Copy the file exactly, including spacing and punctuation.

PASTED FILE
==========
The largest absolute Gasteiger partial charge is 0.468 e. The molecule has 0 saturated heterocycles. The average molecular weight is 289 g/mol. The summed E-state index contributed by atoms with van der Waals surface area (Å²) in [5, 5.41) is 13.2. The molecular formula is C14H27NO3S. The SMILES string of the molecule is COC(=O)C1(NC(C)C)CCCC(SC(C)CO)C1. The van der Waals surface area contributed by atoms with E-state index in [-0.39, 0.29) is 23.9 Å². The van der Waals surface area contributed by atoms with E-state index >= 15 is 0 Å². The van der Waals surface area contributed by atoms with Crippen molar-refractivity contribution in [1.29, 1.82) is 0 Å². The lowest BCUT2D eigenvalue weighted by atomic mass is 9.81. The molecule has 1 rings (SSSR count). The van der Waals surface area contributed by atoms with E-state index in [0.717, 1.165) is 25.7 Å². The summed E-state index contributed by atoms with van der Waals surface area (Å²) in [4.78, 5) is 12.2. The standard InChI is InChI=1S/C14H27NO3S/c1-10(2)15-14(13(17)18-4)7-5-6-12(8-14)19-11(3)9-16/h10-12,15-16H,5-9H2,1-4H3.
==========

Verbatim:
The largest absolute Gasteiger partial charge is 0.468 e. The molecule has 0 saturated heterocycles. The average molecular weight is 289 g/mol. The summed E-state index contributed by atoms with van der Waals surface area (Å²) in [5, 5.41) is 13.2. The molecular formula is C14H27NO3S. The SMILES string of the molecule is COC(=O)C1(NC(C)C)CCCC(SC(C)CO)C1. The van der Waals surface area contributed by atoms with E-state index in [-0.39, 0.29) is 23.9 Å². The van der Waals surface area contributed by atoms with E-state index >= 15 is 0 Å². The van der Waals surface area contributed by atoms with Crippen molar-refractivity contribution in [1.29, 1.82) is 0 Å². The lowest BCUT2D eigenvalue weighted by atomic mass is 9.81. The molecule has 1 rings (SSSR count). The van der Waals surface area contributed by atoms with E-state index in [0.717, 1.165) is 25.7 Å². The summed E-state index contributed by atoms with van der Waals surface area (Å²) in [4.78, 5) is 12.2. The standard InChI is InChI=1S/C14H27NO3S/c1-10(2)15-14(13(17)18-4)7-5-6-12(8-14)19-11(3)9-16/h10-12,15-16H,5-9H2,1-4H3.